On August 11, authorities arrested 19 for alleged gambling violations during a police raid at the Eden Shopping Center, sparking fear and outrage, and leading to calls by community and business leaders for a fair trial and proposals for better working relationships between merchants and the authorities.
On September 14, Arlington General District Court Judge Thomas J. Kelley Jr. found the first defendant not guilty of illegal gambling after a trial, and charges against the next four defendants were dismissed, according to a Washington Post report.
Due Tran, the defendants’ lawyer and counsel for the Vietnamese American Chamber of Commerce of Greater Washington hailed the decision. The Post also reported Tran said the Vietnamese American community would meet with city officials “to erase any crime at Eden Center and establish a strong working relationship with police.”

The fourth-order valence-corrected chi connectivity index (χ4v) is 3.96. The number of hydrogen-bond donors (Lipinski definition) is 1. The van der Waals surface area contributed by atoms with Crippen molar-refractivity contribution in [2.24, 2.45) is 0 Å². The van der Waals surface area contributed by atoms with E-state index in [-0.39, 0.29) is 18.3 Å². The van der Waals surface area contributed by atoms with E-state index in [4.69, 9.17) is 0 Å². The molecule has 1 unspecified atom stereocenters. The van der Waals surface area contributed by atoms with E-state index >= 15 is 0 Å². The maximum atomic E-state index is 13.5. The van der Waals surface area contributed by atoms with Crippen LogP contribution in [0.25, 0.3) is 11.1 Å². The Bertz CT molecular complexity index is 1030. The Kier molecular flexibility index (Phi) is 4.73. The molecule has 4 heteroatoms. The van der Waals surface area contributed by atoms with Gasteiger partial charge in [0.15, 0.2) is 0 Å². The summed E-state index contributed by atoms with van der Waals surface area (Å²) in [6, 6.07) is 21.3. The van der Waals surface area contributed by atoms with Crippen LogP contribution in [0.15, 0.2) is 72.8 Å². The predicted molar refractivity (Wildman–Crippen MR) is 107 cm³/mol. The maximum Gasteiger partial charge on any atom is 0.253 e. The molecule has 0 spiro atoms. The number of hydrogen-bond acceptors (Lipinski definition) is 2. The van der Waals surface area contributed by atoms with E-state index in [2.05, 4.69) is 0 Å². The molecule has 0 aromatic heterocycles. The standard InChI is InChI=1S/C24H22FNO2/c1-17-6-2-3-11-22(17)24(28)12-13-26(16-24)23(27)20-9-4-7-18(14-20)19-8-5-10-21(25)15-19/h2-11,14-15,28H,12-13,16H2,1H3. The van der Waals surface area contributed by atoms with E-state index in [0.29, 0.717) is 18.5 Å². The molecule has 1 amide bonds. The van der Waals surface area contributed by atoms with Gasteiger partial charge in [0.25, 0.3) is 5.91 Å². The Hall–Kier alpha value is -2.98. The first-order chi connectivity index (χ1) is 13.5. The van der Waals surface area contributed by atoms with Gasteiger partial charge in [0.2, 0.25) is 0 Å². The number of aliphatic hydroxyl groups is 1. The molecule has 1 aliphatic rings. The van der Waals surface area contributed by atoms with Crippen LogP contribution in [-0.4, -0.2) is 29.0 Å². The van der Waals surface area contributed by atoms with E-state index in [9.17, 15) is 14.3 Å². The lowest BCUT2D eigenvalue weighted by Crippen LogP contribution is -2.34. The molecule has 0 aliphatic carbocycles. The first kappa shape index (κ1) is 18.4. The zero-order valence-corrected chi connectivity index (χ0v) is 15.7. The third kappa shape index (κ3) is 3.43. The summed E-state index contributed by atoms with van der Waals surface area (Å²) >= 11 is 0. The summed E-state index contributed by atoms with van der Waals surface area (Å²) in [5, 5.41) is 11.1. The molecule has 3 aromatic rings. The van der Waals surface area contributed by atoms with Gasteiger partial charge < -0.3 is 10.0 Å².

At the meeting with city council officials, merchants expressed support for police action against criminal activity, the Post added, noting that many also said they think officers were guilty of harassment or racism.
The Northern Virginia Regional Gang Task Force held a press conference on August 12, the day after the raid, where Chief Harry Reitz said that the Falls Church Police had confiscated over $1 million in cash, and 70 gambling devices, and that 19 “Dragon Family” gang members had been arrested. Several faced felony charges.
The Task Force Executive Director, Ray Colgan, speaking at the press conference, said that “all the intelligence we had” pointed to Asian gang activity, and that felony arrests would be forthcoming.
In related news, Virginia Delegate Mark Keam decried the improper procedures used by the police. Keam said he would introduce a bill at the Virginia National Assembly requiring the police to read suspects their Miranda rights in Vietnamese. The Vietnamese, he declared, are also American citizens whose rights should be respected. He urged people to register to vote and work together to show their strength, and press for their rights.